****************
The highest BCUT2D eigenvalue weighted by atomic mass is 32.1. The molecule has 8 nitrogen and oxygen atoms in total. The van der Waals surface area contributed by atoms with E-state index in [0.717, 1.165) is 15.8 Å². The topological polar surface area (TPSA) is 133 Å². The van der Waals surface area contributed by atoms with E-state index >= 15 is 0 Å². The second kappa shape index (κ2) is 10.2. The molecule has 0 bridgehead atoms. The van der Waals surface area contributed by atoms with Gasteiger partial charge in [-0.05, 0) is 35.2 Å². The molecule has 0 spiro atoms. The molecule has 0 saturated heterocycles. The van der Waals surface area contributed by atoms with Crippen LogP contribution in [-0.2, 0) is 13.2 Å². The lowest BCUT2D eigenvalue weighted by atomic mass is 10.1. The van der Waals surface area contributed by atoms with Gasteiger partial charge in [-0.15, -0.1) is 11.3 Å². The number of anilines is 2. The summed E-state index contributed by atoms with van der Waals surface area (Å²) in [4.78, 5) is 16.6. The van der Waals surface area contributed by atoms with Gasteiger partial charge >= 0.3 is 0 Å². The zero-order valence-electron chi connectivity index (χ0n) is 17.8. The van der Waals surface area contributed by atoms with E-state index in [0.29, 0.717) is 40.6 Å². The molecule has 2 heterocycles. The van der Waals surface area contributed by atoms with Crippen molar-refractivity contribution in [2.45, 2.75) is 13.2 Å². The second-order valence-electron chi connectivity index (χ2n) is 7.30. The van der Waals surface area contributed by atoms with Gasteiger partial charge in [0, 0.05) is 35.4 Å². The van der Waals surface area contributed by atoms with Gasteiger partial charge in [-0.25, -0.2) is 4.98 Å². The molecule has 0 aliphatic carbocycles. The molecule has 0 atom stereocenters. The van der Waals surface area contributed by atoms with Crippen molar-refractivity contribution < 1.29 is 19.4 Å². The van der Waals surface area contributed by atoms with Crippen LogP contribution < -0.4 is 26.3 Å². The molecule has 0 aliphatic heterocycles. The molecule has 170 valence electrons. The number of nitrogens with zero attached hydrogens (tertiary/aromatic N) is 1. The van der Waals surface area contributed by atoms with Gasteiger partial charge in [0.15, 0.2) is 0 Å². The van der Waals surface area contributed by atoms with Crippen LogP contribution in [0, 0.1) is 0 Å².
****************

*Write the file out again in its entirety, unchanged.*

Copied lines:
The highest BCUT2D eigenvalue weighted by atomic mass is 32.1. The molecule has 8 nitrogen and oxygen atoms in total. The van der Waals surface area contributed by atoms with E-state index in [0.717, 1.165) is 15.8 Å². The topological polar surface area (TPSA) is 133 Å². The van der Waals surface area contributed by atoms with E-state index >= 15 is 0 Å². The second kappa shape index (κ2) is 10.2. The molecule has 0 bridgehead atoms. The van der Waals surface area contributed by atoms with Gasteiger partial charge in [-0.05, 0) is 35.2 Å². The molecule has 0 spiro atoms. The molecule has 0 saturated heterocycles. The van der Waals surface area contributed by atoms with Crippen LogP contribution in [-0.2, 0) is 13.2 Å². The lowest BCUT2D eigenvalue weighted by atomic mass is 10.1. The van der Waals surface area contributed by atoms with Gasteiger partial charge in [-0.15, -0.1) is 11.3 Å². The number of anilines is 2. The summed E-state index contributed by atoms with van der Waals surface area (Å²) in [4.78, 5) is 16.6. The van der Waals surface area contributed by atoms with Gasteiger partial charge >= 0.3 is 0 Å². The zero-order valence-electron chi connectivity index (χ0n) is 17.8. The van der Waals surface area contributed by atoms with E-state index in [0.29, 0.717) is 40.6 Å². The molecule has 2 heterocycles. The van der Waals surface area contributed by atoms with Crippen molar-refractivity contribution in [2.45, 2.75) is 13.2 Å². The second-order valence-electron chi connectivity index (χ2n) is 7.30. The van der Waals surface area contributed by atoms with Gasteiger partial charge in [0, 0.05) is 35.4 Å². The van der Waals surface area contributed by atoms with Gasteiger partial charge in [-0.25, -0.2) is 4.98 Å². The molecule has 0 aliphatic carbocycles. The molecule has 0 atom stereocenters. The van der Waals surface area contributed by atoms with Crippen molar-refractivity contribution < 1.29 is 19.4 Å². The van der Waals surface area contributed by atoms with Crippen LogP contribution < -0.4 is 26.3 Å². The molecule has 0 aliphatic heterocycles. The molecule has 170 valence electrons. The number of nitrogens with zero attached hydrogens (tertiary/aromatic N) is 1. The van der Waals surface area contributed by atoms with Gasteiger partial charge in [0.15, 0.2) is 0 Å². The van der Waals surface area contributed by atoms with Crippen LogP contribution in [0, 0.1) is 0 Å².